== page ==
But, as has so often been the case for the past 15 years or so, Bud Selig’s opponents were playing checkers while he was playing chess. At some point on Thursday afternoon, after Manfred had continued to fall one vote shy of victory following several rounds of balloting, Bud Selig was seen talking to his old friend but current adversary, Reinsdorf, in a hallway at the owners meetings. And then, a couple of hours later, Rob Manfred was elected on a 30-0 vote. The opposition either fought off or bought off, but gone either way. Selig got what he wanted. Because Selig always gets what he wants. He knows how to do that now. He could probably do it in his sleep.

As of right now, 30 owners of major league baseball teams have decided that Bud’s Way is the way of the future. They may sour on Rob Manfred later, or give him problems that they can’t really give Bud, but for now they have agreed that Selig’s consensus-building approach should continue on, even if Bud Selig has decided that he doesn’t want to anymore. They have abandoned their objection to Selig essentially naming his heir.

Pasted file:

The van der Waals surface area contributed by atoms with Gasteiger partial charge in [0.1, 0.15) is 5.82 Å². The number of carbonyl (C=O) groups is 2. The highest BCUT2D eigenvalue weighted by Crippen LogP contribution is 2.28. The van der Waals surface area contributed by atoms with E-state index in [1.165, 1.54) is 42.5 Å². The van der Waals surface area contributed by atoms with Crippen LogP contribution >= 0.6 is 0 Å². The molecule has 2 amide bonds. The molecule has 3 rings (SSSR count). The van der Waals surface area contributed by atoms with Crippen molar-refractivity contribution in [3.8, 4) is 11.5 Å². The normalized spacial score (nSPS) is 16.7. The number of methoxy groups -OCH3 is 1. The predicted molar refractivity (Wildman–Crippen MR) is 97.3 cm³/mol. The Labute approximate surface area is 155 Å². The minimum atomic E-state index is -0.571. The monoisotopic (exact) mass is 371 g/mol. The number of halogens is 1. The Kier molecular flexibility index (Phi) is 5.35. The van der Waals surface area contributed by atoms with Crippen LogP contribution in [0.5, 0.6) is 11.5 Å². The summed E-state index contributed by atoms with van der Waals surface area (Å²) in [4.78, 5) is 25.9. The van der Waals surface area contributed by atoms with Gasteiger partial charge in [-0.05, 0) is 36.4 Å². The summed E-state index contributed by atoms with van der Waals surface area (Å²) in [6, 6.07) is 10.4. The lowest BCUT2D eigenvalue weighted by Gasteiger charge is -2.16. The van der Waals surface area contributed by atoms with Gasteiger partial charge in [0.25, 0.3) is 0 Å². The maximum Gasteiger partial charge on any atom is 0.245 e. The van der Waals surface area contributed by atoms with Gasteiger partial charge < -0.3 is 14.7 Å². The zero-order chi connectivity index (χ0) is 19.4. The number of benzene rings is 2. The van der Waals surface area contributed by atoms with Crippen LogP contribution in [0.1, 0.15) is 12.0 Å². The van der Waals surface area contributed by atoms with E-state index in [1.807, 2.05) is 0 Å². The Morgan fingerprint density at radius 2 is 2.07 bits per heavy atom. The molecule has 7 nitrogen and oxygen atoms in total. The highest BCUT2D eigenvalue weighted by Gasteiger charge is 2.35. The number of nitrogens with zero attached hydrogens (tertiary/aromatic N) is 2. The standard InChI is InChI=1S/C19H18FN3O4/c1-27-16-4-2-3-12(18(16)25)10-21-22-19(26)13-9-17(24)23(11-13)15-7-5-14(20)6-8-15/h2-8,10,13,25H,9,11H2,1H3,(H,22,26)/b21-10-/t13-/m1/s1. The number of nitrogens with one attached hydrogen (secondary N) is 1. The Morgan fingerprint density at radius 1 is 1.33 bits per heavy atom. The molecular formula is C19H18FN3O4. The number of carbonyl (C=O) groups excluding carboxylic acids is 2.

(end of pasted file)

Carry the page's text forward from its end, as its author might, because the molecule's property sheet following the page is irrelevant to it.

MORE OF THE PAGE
And by doing so, they have ensured that Bud Selig’s reign will become Bud Selig’s dynasty.

 

Zack Cozart thinks the way the Rays have been using Sergio Romo is bad for baseball

Matthew Stockman/Getty Images
10 Comments

The Rays started Sergio Romo on back-to-back days and if that sounds weird to you, you’re not alone. Romo, of course, was the star closer for the Giants for a while, helping them win the World Series in 2012 and ’14. He’s been a full-time reliever dating back to 2006, when he was at Single-A.